Rent Control Puts Students, Owners at War

Rent control has been the most contentious political issue in Cambridge for three decades, inspiring petitions, ballot referendums, lawsuits and appeals.

Throughout all the controversy, the issue has often seemed incidental to the lives of Harvard undergraduates.

But rent control has an important, if unnoticed, effect on the entire undergraduate population.

Pro-rent control groups says the measure, by ensuring affordable housing for lower and middle class citizens, helps keep Cambridge diverse. Without it, students might not have the same experience when they walk through Cambridge or talk to its residents.

If rent control were abolished, "Cambridge would have more of an appeal for a higher income crowd," says Malcolm Kaufman, a member of the pro-rent control Cambridge Tenants Union. "It would probably become more homogeneous, much whiter, much richer and much more professional."

But Linda Levine, co-chair of the anti-rent control Small Property Owners Association, disagrees. "Studies have shown that it creates gentrification, not diversity," she says.

Regardless of whether rent control promotes diversity, numerous students who live in thecity's rent-controlled apartments say they supportthe measure because it makes going to college moreaffordable.

Edward L. Bertrand '92-'94, who lives in arent-controlled two-room apartment off Mass. Ave.,says his apartment would be "prohibitivelyexpensive" on the open market.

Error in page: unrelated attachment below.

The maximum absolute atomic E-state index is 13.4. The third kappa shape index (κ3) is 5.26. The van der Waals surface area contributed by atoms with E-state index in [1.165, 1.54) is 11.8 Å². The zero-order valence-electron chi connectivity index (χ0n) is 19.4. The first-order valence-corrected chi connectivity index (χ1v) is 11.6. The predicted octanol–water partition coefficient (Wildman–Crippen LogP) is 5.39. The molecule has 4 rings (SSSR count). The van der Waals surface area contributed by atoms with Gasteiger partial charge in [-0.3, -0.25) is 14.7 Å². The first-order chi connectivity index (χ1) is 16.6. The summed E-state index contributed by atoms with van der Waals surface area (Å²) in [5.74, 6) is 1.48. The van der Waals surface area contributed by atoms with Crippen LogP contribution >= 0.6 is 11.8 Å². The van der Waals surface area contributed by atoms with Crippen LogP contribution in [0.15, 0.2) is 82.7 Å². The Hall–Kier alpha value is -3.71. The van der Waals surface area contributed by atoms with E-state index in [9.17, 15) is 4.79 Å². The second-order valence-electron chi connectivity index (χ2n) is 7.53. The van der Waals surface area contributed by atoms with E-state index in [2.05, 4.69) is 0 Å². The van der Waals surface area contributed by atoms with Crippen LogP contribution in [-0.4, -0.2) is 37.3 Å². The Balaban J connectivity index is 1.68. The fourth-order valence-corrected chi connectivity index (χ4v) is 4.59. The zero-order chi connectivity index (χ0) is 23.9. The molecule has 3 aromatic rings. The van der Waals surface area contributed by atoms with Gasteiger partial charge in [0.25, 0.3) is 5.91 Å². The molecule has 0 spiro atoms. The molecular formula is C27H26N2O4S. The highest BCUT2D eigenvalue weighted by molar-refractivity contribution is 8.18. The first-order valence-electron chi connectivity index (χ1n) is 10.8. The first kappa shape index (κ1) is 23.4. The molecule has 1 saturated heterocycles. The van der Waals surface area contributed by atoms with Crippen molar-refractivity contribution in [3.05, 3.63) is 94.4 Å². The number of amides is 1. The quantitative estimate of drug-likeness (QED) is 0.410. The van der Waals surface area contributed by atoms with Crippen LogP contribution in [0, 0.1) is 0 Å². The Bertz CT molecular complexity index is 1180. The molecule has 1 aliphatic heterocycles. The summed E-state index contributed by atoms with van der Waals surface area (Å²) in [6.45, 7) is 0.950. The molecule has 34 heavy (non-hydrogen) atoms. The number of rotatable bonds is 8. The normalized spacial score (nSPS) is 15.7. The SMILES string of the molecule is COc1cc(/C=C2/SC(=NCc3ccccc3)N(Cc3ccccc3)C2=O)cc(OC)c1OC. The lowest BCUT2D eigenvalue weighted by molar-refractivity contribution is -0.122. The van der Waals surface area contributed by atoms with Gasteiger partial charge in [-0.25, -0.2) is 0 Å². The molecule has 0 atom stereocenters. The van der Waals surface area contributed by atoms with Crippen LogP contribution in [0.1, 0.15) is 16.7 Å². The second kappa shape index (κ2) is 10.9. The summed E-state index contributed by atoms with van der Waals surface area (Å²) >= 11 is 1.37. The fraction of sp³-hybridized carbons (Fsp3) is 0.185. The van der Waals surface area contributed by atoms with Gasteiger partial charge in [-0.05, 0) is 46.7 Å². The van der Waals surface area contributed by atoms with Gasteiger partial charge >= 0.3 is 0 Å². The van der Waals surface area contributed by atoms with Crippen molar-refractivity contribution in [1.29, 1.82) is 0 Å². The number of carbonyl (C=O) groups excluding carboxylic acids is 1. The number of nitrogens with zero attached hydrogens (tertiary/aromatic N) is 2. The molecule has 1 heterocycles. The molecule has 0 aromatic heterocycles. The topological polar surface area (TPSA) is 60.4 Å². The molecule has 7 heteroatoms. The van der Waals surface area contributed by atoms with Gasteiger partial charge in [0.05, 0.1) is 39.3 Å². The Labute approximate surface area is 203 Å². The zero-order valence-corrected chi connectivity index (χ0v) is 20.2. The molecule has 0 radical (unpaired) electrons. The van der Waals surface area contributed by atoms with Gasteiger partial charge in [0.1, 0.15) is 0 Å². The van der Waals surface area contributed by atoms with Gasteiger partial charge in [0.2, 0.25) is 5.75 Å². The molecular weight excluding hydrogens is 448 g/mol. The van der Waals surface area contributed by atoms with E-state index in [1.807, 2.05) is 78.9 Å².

His landlord, who asked not to be identified,say Bertrand's apartment, which he now rents for$311 per month, would cost $600 on the openmarket.

The landlord says she loses $500-$600 a monthin rents because of rent control. She says themeasure makes it more difficult for her to carefor her building.

If there were no rent control, "I'd have tocharge a little more," the landlord says, "but I'drealize that $500 is prohibitive for a collegestudent."

One Harvard student says he sides with thelandlord on the issue of rentcontrol. Johan H.Hueffer '95-'96, who is an editor of The Crimsonowns a city condominium which he sublets duringthe summer.

He says rent control costs him between $100 and$200 a month in lost rents.

Hueffer says rent control is not a soundeconomic policy. "It distorts the marketmechanism," he says. "It makes it tougher for lowincome tenants to find housing."

Levine says Harvard students have been tenantsin her building on Mount Auburn St. She says mostof them did not need the financial assistanceprovided by rent control.